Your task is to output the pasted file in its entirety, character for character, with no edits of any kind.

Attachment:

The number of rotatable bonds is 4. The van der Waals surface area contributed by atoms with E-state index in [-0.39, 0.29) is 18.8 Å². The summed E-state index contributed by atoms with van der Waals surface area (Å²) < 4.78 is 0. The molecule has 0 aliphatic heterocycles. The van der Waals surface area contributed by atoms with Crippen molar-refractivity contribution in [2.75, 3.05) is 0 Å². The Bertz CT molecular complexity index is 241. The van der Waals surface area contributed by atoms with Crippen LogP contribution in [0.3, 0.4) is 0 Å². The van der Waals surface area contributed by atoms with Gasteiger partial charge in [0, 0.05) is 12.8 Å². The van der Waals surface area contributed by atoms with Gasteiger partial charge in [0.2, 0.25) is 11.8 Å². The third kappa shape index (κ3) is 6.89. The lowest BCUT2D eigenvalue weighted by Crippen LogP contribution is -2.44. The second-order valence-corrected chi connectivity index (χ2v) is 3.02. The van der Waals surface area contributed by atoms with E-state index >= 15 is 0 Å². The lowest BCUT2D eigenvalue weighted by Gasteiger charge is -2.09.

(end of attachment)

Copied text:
The number of rotatable bonds is 4. The van der Waals surface area contributed by atoms with E-state index in [-0.39, 0.29) is 18.8 Å². The summed E-state index contributed by atoms with van der Waals surface area (Å²) < 4.78 is 0. The molecule has 0 aliphatic heterocycles. The van der Waals surface area contributed by atoms with Crippen molar-refractivity contribution in [2.75, 3.05) is 0 Å². The Bertz CT molecular complexity index is 241. The van der Waals surface area contributed by atoms with Crippen LogP contribution in [0.3, 0.4) is 0 Å². The van der Waals surface area contributed by atoms with Gasteiger partial charge in [0, 0.05) is 12.8 Å². The van der Waals surface area contributed by atoms with Gasteiger partial charge in [0.2, 0.25) is 11.8 Å². The third kappa shape index (κ3) is 6.89. The lowest BCUT2D eigenvalue weighted by Crippen LogP contribution is -2.44. The second-order valence-corrected chi connectivity index (χ2v) is 3.02. The van der Waals surface area contributed by atoms with E-state index >= 15 is 0 Å². The lowest BCUT2D eigenvalue weighted by Gasteiger charge is -2.09.